To add to the insanity, I even started dabbling in duathlon (I discovered biking as a way to cross-train while I was dealing with my psoas issues) and had thoughts of completing an Ironman. I spent over 15 hours a week at swimming lessons, biking, running, and strength training and countless hours preparing for it all. Again, I became too good, too quickly. I qualified for Team USA to compete at the World Championships. All of this fed my ego and created an even more self-absorbed person than I already was. Training was always so mentally and physically draining for me. Something was always hurting (c’mon, the rest of you who have yet to go Primal won’t admit it, but something always hurts). I was constantly searching for the next race, creating the next training schedule, researching my competition, and researching the best way to eat and carbohydrate load. It was in the over carbohydrate loading process that I made my first healthy decision in a long time.

You see, I was running the Philadelphia Marathon and I had to stop and DNF (did not finish) half way through. Something was terribly wrong. My legs were throbbing and I couldn’t run one more step. I didn’t go out too quickly and I was running at the pace that I was more than accustomed to running. Looking at my stats later (through Garmin Connect) I noticed my heart rate was pushing 180 (even during my warm-up) when that wasn’t even my 5k heart rate! After a lot of research I came to the conclusion that I had some sort of metabolic breakdown from the extreme carbohydrate loading at over 350 grams in my 107 pound body.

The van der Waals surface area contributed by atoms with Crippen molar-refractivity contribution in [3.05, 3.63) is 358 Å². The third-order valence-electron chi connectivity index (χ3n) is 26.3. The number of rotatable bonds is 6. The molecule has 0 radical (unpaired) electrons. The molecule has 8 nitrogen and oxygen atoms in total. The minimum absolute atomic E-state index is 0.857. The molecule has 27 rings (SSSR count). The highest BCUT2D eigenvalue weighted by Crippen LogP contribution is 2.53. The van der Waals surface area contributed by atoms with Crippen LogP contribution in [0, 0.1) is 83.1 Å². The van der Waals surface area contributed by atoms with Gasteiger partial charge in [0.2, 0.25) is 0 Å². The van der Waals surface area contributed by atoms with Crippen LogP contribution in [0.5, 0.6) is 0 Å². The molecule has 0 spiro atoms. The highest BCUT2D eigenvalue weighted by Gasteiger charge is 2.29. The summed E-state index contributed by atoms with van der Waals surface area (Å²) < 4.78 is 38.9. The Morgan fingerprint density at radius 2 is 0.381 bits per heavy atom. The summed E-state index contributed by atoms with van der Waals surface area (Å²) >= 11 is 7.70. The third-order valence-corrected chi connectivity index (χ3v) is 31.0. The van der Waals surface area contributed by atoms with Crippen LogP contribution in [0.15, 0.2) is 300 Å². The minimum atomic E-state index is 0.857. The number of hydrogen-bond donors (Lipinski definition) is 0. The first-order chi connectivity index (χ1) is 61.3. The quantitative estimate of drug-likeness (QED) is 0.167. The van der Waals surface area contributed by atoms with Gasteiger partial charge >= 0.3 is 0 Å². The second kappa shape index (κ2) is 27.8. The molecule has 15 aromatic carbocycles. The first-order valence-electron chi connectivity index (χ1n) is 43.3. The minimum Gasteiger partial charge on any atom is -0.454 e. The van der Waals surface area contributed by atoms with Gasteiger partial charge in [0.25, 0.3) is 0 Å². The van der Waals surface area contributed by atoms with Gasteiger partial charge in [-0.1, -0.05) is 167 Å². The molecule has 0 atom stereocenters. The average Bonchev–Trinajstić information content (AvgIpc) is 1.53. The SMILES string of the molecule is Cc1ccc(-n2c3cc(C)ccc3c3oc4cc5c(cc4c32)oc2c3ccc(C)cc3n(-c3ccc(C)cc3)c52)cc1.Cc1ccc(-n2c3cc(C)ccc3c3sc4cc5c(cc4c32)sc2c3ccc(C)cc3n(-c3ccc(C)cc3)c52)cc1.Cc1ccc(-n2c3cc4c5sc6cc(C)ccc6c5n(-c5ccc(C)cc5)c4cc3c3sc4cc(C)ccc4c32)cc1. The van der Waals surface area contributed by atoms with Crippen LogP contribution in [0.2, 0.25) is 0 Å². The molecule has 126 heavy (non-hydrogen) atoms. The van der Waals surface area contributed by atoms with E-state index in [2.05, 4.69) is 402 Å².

That is when I found Dr. Axe and learned how to eat like my health depended on it. I switched to a Primal [Blueprint] diet (I didn’t realize it at the time) and within three months I blasted my former marathon PR (personal record) and qualified for Boston by 14 minutes. I didn’t get that much better in such a short period of time—it was as simple as changing my diet. I finally realized my dream of qualifying for Boston for the second time in March of 2013 after 18 marathons in five grueling years.